Exploring light parameters for night shift workers

Student thesis: Master Thesis and HD Thesis

  • Victor Andre Nicolai Holmgaard Suenson
  • Anton Flyvholm
4. Term, Lighting Design (Master Programme)
Working night shifts is taxing on the human circadian rhythm and a study from 2017 shows that there is 26% increased mortality rate amongst the Danish nurse cohort due to night shift work. The increased mortality rate is thought to be caused by a disruption in the human endocrinology that happens working night shifts. Light can be used as a tool, to help stimulate the hormones melatonin and cortisol, to support the natural circadian rhythm. The thesis explores the possibilities of finding a lighting condition, for night shift workers, which provides both visual comfort and low circadian stimulation. The main methods used includes a case analysis of a rehabilitation center with interviews of three night shift workers, a theoretical investigation on how lighting affects the circadian system and a laboratory experiment (n=30) evaluating the performance and preference of three different lighting conditions with varying degrees of circadian stimulation, based on a Circadian Stimulus metric. Red light is found to have the lowest effect on the circadian rhythm but the experiment shows that it does not provide satisfying visual comfort. A broad spectrum lighting condition, with UV-A (380-420 nm) instead of blue wavelengths, is found to improve visual comfort, while keeping circadian stimulation low. The thesis ends up by investigating different lighting parameters when designing for night shift workers and finds that there are no lighting conditions, which can fulfill both image forming (visual) and non-image forming (health related) lighting criteria. Although, good compromises can be made, based on the context, to offer visual comfort and at the same time reduce melatonin suppression during the night.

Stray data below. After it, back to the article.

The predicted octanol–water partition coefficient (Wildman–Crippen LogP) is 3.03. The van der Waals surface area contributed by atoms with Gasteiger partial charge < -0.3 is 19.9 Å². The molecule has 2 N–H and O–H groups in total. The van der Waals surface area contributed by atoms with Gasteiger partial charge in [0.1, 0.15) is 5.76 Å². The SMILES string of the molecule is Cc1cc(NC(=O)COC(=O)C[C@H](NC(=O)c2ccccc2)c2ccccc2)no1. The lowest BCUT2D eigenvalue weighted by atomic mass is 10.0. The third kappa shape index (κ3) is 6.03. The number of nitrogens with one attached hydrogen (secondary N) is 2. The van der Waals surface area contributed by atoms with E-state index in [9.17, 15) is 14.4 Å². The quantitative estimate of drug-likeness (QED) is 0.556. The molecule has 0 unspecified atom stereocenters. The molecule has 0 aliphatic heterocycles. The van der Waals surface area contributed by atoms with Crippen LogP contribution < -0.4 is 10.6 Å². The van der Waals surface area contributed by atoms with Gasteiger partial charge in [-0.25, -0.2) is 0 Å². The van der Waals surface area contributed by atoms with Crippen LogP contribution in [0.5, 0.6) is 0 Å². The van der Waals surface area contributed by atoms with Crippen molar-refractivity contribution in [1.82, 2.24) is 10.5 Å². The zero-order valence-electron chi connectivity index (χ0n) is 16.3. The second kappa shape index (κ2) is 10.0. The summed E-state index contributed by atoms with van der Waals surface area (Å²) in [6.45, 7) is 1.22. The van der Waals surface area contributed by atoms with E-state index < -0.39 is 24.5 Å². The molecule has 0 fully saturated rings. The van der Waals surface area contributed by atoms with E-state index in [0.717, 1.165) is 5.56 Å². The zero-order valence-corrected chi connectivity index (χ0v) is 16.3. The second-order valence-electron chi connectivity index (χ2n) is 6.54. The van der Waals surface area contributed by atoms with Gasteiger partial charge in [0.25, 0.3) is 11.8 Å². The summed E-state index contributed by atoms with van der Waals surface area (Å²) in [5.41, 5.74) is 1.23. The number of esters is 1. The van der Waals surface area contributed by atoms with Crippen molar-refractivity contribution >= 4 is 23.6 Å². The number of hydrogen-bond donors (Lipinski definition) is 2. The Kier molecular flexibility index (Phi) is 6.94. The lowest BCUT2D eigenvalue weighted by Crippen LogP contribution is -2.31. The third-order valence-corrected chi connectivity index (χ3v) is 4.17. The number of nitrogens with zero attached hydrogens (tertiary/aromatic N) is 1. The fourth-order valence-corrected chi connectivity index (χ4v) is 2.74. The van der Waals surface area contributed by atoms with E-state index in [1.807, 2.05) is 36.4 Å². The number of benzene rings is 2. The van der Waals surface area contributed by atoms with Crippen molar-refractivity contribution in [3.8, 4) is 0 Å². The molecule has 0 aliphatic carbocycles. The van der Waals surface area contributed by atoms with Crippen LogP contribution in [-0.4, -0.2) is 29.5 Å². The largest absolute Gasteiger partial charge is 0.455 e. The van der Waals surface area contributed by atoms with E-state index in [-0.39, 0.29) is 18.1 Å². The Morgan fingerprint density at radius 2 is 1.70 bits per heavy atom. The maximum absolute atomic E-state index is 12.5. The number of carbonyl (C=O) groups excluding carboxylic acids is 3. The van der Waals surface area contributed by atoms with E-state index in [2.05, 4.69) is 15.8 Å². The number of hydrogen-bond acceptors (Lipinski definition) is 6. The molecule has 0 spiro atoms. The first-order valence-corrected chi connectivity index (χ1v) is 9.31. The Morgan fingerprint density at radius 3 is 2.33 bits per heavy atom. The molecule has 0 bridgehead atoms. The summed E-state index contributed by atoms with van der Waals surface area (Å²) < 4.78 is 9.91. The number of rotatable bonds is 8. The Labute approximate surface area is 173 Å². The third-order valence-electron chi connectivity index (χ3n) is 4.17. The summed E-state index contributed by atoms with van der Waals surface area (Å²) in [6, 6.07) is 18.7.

Publication date2 Jun 2017
Number of pages92
ID: 258867126